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Murphy says mobile sensor data will allow adaptive interventions for maximizing healthy outcomes

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Krause says having religious friends leads to gratitude, which is associated with better health

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PSC Fall 2014 Newsletter now available

Martha Bailey and Nicolas Duquette win Cole Prize for article on War on Poverty

Michigan's graduate sociology program tied for 4th with Stanford in USN&WR rankings

Jeff Morenoff makes Reuters' Highly Cited Researchers list for 2014

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Monday, Nov 3
Melvin Stephens

The Measurement of Commitment to Work

Archived Abstract of Former PSC Researcher

Coombs, Lolagene C. "The Measurement of Commitment to Work." Journal of Population, 2, no. 3 (Fall 1979): 203-23.

A methodological study using conjoint measurement analysis to determine whether there is an appropriate model for measuring commitment to work in the job-family trade-off context was conducted with 213 University of Michigan students and staff as subjects. The results indicate that there are two important dimensions that can be measured: a preference for a level of involvement in the total workchild domain and a preference for a job vs. child orientation. Based on the unfolding theory of preferential choice, a scale for each dimension was developed. The Total Involvement Level Scale places respondents on a continuum from a preference for least (I L 1 ) to most (I L 7) involvement; the Job vs. Child Orientation Scale ranges from greatest job orientation or commitment (JC 1) to greatest child orientation (JC 7). A field test has indicated the feasibility of the scales for use in em pi rical research, and protocols for easy use in large surveys are presented.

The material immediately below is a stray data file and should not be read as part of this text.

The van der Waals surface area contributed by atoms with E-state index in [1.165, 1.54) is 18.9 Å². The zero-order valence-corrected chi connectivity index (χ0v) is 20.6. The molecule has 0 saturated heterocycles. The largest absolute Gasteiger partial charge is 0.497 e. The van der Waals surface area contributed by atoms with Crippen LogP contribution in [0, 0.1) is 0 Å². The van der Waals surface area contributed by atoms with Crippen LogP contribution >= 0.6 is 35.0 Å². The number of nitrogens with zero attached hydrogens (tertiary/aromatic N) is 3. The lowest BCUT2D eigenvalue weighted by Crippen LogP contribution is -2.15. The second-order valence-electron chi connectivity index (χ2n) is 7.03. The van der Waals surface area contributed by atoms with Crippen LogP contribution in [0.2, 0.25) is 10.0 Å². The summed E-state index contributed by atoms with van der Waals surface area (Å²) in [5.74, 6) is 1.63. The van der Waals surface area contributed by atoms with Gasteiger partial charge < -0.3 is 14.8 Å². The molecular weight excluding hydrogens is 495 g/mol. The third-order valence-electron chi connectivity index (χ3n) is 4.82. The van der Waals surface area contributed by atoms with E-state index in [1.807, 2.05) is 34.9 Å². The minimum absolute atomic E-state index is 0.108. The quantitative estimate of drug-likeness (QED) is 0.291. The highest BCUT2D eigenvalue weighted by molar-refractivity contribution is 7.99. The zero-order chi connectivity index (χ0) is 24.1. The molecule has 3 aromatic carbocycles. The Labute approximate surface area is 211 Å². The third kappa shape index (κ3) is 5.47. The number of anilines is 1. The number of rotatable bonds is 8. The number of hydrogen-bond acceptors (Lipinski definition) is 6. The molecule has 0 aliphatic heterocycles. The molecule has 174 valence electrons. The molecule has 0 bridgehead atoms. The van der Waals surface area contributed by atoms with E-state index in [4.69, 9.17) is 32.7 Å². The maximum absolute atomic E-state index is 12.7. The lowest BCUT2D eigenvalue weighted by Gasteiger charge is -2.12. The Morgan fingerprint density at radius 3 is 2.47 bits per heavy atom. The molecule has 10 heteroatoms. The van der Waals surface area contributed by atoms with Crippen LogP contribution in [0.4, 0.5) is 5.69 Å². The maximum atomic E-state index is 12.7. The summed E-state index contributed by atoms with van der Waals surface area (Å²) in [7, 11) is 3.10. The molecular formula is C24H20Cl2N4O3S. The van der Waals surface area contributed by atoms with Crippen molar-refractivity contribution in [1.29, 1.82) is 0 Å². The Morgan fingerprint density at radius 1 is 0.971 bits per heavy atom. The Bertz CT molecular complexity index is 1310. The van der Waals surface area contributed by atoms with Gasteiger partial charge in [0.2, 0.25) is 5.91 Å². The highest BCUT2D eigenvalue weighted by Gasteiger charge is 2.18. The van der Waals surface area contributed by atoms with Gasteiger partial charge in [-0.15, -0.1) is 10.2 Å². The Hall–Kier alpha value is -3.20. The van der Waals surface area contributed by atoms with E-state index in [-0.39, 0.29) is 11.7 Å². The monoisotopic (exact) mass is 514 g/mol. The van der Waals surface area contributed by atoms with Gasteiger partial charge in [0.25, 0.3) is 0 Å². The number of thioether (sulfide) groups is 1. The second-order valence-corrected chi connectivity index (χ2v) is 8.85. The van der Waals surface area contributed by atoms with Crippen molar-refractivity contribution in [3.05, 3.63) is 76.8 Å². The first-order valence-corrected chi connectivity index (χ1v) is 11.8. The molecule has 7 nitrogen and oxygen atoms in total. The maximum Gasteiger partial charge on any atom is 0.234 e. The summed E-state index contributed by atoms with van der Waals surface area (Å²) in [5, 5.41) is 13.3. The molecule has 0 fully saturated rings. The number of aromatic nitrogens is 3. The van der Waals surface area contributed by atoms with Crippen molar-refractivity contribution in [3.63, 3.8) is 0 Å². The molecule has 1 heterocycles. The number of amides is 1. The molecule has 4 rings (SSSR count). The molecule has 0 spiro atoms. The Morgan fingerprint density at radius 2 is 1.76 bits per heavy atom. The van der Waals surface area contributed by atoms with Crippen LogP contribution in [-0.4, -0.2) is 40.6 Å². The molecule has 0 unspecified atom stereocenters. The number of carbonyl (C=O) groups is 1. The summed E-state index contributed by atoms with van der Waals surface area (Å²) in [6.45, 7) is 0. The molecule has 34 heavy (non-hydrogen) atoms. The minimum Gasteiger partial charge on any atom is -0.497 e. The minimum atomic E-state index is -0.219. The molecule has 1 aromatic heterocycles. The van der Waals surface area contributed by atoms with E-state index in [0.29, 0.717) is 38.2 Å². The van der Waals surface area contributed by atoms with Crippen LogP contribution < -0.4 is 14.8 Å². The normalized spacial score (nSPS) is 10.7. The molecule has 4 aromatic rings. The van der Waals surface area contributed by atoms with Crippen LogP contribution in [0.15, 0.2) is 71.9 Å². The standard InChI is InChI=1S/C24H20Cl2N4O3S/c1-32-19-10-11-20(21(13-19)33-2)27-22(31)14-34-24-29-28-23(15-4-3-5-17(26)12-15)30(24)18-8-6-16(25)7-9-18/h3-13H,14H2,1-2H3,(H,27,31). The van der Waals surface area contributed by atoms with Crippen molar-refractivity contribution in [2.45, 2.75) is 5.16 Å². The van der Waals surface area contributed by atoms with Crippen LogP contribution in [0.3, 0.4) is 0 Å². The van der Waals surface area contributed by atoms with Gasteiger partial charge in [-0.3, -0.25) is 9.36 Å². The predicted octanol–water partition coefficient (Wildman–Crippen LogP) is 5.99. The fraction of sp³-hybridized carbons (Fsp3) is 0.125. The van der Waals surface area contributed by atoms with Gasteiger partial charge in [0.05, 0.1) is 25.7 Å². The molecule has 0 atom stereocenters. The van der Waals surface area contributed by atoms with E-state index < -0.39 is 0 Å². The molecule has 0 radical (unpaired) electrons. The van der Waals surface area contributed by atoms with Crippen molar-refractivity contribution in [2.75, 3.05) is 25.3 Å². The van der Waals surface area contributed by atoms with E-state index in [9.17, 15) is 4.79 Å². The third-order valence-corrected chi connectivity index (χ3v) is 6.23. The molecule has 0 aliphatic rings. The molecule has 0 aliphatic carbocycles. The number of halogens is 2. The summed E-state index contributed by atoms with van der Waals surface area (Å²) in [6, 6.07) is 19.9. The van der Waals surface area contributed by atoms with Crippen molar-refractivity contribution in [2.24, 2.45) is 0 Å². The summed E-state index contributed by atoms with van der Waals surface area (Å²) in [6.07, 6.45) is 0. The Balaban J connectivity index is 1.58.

DOI:10.1007/BF00972537 (Full Text)

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